It was naive to think that Iceland could continue the run.

Naive to think that the plucky Nordic side -- €” from a nation that has a population equal to the metro area of Lincoln, Neb. -- €” could keep up with one of the world's best teams.

Naive to think that a squad that had started the same lineup in every game of this tournament could keep up with a home squad that featured the best midfielder in the world and two of the most in-form players on the planet.

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Yes, it was terribly naive to think Iceland was going to beat France Sunday, but disbelief was suspended ahead of the Euro 2016 quarterfinal.

We had to believe. The story was too good.

Sadly, it only took a half for the Icelandic dream to die, as France mercilessly picked apart a tired Viking backline with the pinpoint passing and enterprise we had been waiting to see in this tournament from Les Bleus.

France went up 2-0 after 20 minutes, was up 4-0 at halftime, and cruised to a comfortable 5-2 win, setting up a semifinal matchup with Germany Thursday.

Looking at the other side of the bracket, which features Wales and Portugal, it's nearly impossible to not see that Germany-France contest as the real Euro 2016 Final.

France couldn't possibly be going into that clash of giants with more confidence.

Sunday's contest featured France at its absolute best -- €” a France that could beat any team in the world -- €” and the gap between the two teams on the pitch at Stade de France could not be bridged by bravery.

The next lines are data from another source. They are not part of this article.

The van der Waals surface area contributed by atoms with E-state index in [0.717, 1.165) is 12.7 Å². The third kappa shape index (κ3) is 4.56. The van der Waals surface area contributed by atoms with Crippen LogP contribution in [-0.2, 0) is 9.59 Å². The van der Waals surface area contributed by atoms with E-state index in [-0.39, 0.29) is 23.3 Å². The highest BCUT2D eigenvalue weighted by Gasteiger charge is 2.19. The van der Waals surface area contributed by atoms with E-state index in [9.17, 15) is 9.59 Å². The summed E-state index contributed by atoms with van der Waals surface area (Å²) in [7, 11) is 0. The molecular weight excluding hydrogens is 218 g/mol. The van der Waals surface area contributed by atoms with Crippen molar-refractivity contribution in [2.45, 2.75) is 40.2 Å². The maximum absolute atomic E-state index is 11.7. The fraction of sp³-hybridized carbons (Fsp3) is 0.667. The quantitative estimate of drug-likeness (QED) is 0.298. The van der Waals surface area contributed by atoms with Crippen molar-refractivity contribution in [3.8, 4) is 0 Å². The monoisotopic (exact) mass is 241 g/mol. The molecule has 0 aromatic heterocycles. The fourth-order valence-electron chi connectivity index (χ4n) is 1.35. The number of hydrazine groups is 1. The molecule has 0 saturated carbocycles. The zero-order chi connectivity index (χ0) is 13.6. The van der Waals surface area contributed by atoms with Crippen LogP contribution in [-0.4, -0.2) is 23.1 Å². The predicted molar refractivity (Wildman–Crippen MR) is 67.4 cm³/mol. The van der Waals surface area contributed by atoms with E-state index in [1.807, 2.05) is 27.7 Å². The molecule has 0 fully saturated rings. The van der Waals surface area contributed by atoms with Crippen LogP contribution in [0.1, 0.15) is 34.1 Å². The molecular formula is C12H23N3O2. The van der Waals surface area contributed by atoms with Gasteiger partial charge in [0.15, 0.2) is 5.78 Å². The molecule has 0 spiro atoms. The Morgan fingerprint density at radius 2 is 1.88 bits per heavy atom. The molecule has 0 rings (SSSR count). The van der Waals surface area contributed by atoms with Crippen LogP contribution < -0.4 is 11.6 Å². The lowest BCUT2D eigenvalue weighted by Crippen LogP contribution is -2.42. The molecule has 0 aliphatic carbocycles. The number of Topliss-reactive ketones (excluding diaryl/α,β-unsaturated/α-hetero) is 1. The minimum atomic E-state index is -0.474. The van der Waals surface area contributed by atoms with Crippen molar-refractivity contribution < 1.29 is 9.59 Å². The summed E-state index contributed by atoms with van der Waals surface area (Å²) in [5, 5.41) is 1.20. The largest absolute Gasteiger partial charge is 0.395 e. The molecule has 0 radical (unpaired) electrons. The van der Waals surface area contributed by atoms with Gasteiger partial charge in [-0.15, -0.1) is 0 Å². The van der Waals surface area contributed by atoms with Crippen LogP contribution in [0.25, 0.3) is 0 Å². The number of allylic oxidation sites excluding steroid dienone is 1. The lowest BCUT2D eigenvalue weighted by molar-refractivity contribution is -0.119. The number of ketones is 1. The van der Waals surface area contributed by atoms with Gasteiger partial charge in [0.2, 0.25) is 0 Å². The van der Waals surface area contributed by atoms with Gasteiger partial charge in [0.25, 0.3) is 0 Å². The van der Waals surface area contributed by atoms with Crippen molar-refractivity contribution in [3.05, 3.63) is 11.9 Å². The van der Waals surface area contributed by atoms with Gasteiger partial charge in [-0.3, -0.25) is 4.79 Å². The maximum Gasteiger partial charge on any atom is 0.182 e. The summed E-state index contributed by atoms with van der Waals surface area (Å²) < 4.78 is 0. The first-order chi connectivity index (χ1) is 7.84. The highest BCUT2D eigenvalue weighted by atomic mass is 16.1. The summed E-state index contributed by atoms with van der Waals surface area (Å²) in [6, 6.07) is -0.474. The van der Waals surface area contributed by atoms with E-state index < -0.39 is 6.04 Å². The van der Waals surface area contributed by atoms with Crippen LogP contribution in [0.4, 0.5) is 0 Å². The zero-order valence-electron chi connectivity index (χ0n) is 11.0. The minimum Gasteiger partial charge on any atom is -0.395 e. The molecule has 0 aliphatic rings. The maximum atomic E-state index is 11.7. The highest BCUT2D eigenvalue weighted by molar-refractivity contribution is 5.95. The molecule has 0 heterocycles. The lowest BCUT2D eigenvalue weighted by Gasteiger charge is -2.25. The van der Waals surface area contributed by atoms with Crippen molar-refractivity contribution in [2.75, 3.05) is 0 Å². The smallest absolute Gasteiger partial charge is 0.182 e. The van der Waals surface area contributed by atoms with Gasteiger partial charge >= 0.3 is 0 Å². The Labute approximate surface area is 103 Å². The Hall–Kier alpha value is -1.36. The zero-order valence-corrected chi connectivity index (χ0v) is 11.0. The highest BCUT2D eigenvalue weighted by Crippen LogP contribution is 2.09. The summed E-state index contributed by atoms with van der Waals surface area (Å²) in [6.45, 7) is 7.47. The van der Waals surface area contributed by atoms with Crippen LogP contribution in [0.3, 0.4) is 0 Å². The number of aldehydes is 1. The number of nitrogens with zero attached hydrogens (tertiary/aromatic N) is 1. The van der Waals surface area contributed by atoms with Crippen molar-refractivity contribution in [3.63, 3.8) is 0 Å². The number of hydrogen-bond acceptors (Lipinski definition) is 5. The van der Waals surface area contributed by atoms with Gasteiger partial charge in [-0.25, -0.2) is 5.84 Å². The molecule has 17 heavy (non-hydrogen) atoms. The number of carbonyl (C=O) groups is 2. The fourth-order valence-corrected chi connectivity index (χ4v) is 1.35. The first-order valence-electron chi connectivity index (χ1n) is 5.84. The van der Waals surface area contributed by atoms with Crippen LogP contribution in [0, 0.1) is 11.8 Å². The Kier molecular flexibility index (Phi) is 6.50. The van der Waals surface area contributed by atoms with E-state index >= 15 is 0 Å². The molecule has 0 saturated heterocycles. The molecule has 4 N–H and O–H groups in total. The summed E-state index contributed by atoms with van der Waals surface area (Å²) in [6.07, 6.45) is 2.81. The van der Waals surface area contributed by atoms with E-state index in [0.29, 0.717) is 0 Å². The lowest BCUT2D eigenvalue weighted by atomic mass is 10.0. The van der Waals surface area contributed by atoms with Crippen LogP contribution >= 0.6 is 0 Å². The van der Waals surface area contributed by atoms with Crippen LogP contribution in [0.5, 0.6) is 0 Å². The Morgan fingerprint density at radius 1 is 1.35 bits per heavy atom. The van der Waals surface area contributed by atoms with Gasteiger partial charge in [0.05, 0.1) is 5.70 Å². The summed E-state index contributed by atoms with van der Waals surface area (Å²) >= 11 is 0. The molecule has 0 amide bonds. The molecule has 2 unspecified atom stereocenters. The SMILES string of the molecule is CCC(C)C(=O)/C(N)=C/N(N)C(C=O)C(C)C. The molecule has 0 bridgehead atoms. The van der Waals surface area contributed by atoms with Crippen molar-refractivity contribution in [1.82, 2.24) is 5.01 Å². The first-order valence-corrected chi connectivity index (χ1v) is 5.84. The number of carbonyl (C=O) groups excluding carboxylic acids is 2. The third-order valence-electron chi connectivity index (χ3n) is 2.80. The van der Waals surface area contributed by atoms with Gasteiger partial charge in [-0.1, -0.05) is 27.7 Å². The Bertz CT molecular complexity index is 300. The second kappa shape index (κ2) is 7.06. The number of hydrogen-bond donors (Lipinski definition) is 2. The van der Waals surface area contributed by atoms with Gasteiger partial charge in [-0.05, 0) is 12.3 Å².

Paul Pogba dropped into a holding midfielder role for Sunday's contest and played with an undeniable gravity. Iceland remained organized and shrewd -- €” a formula that was able to draw with Portugal and beat England and Austria -- €” but that pragmatism was overcome by dynamism.

Pogba was everywhere Sunday. His headed goal in the 19th minute was merely a reward for a nearly flawless performance, much as the two second-half goals for Iceland were a testament to their spirit and organization.

But the sterling Pogba performance was perhaps even outshined by the efforts of Antoine Griezmann, playing in the No. 10 role behind Olivier Giroud (who had a brace within an hour), and Dimitri Payet, who might be the single most in-form player in the world right now.

Iceland stood no chance in stopping either attacker with its tired backline. Payet's perfectly placed ball in the right corner of the goal in the 43rd minute gave France a 3-0 lead and eliminated any notion of a comeback, and Griezmann added to the onslaught with a clever run behind the Icelandic backline that was capped with a cheeky chip for France's fourth.

The two were terrors in blue, and their combination in front of Pogba gives France a seemingly unstoppable trio. (And it's not as if the rest of the team are scrubs either...)

There's no reason for France to change a thing heading into Thursday's game. You don't mess with perfection.

That perfection Sunday should make them favorites against a World Champion German squad that's been hit with a yellow-card suspension to defender Mats Hummels and critical injuries to midfielder Sami Khedira and striker Mario Gomez. The Germans have proven adroit at adaptation this tournament, but they'll need to find magic on the bench to beat this spectacular French side.

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